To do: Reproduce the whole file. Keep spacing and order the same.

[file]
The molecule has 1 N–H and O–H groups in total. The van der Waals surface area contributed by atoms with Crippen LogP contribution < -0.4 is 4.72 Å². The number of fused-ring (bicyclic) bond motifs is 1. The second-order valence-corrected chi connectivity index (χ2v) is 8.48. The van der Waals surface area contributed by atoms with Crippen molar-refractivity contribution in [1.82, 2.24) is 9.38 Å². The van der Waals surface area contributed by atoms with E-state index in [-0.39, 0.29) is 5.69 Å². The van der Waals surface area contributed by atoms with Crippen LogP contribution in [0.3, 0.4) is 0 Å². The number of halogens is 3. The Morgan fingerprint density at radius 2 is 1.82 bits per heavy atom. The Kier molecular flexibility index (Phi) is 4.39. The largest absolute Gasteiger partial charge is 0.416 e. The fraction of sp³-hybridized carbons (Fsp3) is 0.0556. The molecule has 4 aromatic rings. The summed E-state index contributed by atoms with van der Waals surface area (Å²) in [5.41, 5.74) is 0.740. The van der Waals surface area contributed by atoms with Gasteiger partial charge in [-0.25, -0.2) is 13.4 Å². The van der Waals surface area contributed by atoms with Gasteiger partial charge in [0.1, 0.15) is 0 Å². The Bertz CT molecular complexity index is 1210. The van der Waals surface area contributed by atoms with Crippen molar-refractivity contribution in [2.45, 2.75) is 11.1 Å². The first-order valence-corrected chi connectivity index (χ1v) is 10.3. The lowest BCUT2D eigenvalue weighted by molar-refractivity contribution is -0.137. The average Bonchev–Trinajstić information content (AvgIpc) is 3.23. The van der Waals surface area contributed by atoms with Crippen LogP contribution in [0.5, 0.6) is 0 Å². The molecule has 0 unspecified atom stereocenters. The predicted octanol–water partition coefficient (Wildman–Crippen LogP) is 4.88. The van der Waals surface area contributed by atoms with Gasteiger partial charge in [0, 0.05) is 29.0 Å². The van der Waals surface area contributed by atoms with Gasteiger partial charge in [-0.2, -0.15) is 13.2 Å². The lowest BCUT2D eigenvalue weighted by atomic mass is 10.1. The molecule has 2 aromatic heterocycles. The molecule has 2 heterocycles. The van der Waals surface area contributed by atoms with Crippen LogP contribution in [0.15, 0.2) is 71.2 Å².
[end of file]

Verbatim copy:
The molecule has 1 N–H and O–H groups in total. The van der Waals surface area contributed by atoms with Crippen LogP contribution < -0.4 is 4.72 Å². The number of fused-ring (bicyclic) bond motifs is 1. The second-order valence-corrected chi connectivity index (χ2v) is 8.48. The van der Waals surface area contributed by atoms with Crippen molar-refractivity contribution in [1.82, 2.24) is 9.38 Å². The van der Waals surface area contributed by atoms with E-state index in [-0.39, 0.29) is 5.69 Å². The van der Waals surface area contributed by atoms with Crippen LogP contribution in [0.3, 0.4) is 0 Å². The number of halogens is 3. The Morgan fingerprint density at radius 2 is 1.82 bits per heavy atom. The Kier molecular flexibility index (Phi) is 4.39. The largest absolute Gasteiger partial charge is 0.416 e. The fraction of sp³-hybridized carbons (Fsp3) is 0.0556. The molecule has 4 aromatic rings. The summed E-state index contributed by atoms with van der Waals surface area (Å²) in [5.41, 5.74) is 0.740. The van der Waals surface area contributed by atoms with Gasteiger partial charge in [-0.25, -0.2) is 13.4 Å². The van der Waals surface area contributed by atoms with Gasteiger partial charge in [0.1, 0.15) is 0 Å². The Bertz CT molecular complexity index is 1210. The van der Waals surface area contributed by atoms with Crippen molar-refractivity contribution in [2.45, 2.75) is 11.1 Å². The first-order valence-corrected chi connectivity index (χ1v) is 10.3. The lowest BCUT2D eigenvalue weighted by molar-refractivity contribution is -0.137. The average Bonchev–Trinajstić information content (AvgIpc) is 3.23. The van der Waals surface area contributed by atoms with Crippen LogP contribution in [0.5, 0.6) is 0 Å². The molecule has 0 unspecified atom stereocenters. The predicted octanol–water partition coefficient (Wildman–Crippen LogP) is 4.88. The van der Waals surface area contributed by atoms with Gasteiger partial charge in [0, 0.05) is 29.0 Å². The van der Waals surface area contributed by atoms with Gasteiger partial charge in [-0.2, -0.15) is 13.2 Å². The lowest BCUT2D eigenvalue weighted by atomic mass is 10.1. The molecule has 2 aromatic heterocycles. The molecule has 2 heterocycles. The van der Waals surface area contributed by atoms with Crippen LogP contribution in [0.15, 0.2) is 71.2 Å².